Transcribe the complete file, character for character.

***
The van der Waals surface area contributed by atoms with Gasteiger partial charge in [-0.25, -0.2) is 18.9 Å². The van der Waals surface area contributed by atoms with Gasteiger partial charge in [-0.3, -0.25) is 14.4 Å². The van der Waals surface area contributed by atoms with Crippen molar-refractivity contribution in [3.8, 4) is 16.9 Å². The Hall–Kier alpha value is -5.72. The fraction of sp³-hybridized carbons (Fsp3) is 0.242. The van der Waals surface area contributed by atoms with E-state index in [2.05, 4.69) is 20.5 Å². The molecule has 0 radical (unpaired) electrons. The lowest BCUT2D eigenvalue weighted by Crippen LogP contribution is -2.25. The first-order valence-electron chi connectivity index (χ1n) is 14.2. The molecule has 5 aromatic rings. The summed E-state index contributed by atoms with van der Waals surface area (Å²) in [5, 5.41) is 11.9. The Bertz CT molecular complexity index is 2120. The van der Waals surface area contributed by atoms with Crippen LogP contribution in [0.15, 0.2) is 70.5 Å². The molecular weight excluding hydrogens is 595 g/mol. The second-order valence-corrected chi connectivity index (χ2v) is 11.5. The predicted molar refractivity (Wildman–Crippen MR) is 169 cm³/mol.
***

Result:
The van der Waals surface area contributed by atoms with Gasteiger partial charge in [-0.25, -0.2) is 18.9 Å². The van der Waals surface area contributed by atoms with Gasteiger partial charge in [-0.3, -0.25) is 14.4 Å². The van der Waals surface area contributed by atoms with Crippen molar-refractivity contribution in [3.8, 4) is 16.9 Å². The Hall–Kier alpha value is -5.72. The fraction of sp³-hybridized carbons (Fsp3) is 0.242. The van der Waals surface area contributed by atoms with E-state index in [2.05, 4.69) is 20.5 Å². The molecule has 0 radical (unpaired) electrons. The lowest BCUT2D eigenvalue weighted by Crippen LogP contribution is -2.25. The first-order valence-electron chi connectivity index (χ1n) is 14.2. The molecule has 5 aromatic rings. The summed E-state index contributed by atoms with van der Waals surface area (Å²) in [5, 5.41) is 11.9. The Bertz CT molecular complexity index is 2120. The van der Waals surface area contributed by atoms with Crippen LogP contribution in [0.15, 0.2) is 70.5 Å². The molecular weight excluding hydrogens is 595 g/mol. The second-order valence-corrected chi connectivity index (χ2v) is 11.5. The predicted molar refractivity (Wildman–Crippen MR) is 169 cm³/mol.